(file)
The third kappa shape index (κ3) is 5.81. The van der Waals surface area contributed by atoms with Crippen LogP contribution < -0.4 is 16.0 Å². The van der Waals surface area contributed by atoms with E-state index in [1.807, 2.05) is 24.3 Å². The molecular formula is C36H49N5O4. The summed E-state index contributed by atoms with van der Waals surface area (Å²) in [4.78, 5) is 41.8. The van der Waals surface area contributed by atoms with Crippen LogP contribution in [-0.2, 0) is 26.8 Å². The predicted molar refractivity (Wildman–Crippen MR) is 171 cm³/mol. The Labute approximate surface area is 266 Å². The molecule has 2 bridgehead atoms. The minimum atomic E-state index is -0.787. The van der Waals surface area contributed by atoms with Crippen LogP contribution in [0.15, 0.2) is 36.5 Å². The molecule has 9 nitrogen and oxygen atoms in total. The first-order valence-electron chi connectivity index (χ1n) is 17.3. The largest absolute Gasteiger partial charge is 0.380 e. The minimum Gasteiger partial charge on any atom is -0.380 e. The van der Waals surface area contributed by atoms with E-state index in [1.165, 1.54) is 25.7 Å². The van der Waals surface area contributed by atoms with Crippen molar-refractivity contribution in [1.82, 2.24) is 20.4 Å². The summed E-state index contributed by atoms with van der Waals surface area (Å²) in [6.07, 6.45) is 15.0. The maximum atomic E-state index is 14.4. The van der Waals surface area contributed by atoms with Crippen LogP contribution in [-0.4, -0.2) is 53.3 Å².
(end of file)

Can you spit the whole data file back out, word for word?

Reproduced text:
The third kappa shape index (κ3) is 5.81. The van der Waals surface area contributed by atoms with Crippen LogP contribution < -0.4 is 16.0 Å². The van der Waals surface area contributed by atoms with E-state index in [1.807, 2.05) is 24.3 Å². The molecular formula is C36H49N5O4. The summed E-state index contributed by atoms with van der Waals surface area (Å²) in [4.78, 5) is 41.8. The van der Waals surface area contributed by atoms with Crippen LogP contribution in [-0.2, 0) is 26.8 Å². The predicted molar refractivity (Wildman–Crippen MR) is 171 cm³/mol. The Labute approximate surface area is 266 Å². The molecule has 2 bridgehead atoms. The minimum atomic E-state index is -0.787. The van der Waals surface area contributed by atoms with Crippen LogP contribution in [0.15, 0.2) is 36.5 Å². The molecule has 9 nitrogen and oxygen atoms in total. The first-order valence-electron chi connectivity index (χ1n) is 17.3. The largest absolute Gasteiger partial charge is 0.380 e. The minimum Gasteiger partial charge on any atom is -0.380 e. The van der Waals surface area contributed by atoms with E-state index in [1.165, 1.54) is 25.7 Å². The van der Waals surface area contributed by atoms with Crippen molar-refractivity contribution in [1.82, 2.24) is 20.4 Å². The summed E-state index contributed by atoms with van der Waals surface area (Å²) in [6.07, 6.45) is 15.0. The maximum atomic E-state index is 14.4. The van der Waals surface area contributed by atoms with Crippen LogP contribution in [-0.4, -0.2) is 53.3 Å².